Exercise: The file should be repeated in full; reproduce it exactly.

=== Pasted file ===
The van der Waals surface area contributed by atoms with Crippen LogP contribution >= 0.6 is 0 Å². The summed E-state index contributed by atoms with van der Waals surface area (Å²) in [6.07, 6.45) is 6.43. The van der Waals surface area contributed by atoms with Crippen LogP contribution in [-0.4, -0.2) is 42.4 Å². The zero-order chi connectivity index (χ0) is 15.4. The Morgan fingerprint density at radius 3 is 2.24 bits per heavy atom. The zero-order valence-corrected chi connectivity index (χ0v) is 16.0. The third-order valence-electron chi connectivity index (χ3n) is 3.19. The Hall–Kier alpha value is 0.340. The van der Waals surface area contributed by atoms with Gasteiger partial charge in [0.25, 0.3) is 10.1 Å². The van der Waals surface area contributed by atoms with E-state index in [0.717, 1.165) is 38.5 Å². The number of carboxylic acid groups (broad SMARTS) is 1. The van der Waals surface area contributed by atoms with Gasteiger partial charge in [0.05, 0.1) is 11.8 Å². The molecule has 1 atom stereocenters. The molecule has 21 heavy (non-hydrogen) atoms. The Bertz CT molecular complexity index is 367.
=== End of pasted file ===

The van der Waals surface area contributed by atoms with Crippen LogP contribution >= 0.6 is 0 Å². The summed E-state index contributed by atoms with van der Waals surface area (Å²) in [6.07, 6.45) is 6.43. The van der Waals surface area contributed by atoms with Crippen LogP contribution in [-0.4, -0.2) is 42.4 Å². The zero-order chi connectivity index (χ0) is 15.4. The Morgan fingerprint density at radius 3 is 2.24 bits per heavy atom. The zero-order valence-corrected chi connectivity index (χ0v) is 16.0. The third-order valence-electron chi connectivity index (χ3n) is 3.19. The Hall–Kier alpha value is 0.340. The van der Waals surface area contributed by atoms with Gasteiger partial charge in [0.25, 0.3) is 10.1 Å². The van der Waals surface area contributed by atoms with E-state index in [0.717, 1.165) is 38.5 Å². The number of carboxylic acid groups (broad SMARTS) is 1. The van der Waals surface area contributed by atoms with Gasteiger partial charge in [0.05, 0.1) is 11.8 Å². The molecule has 1 atom stereocenters. The molecule has 21 heavy (non-hydrogen) atoms. The Bertz CT molecular complexity index is 367.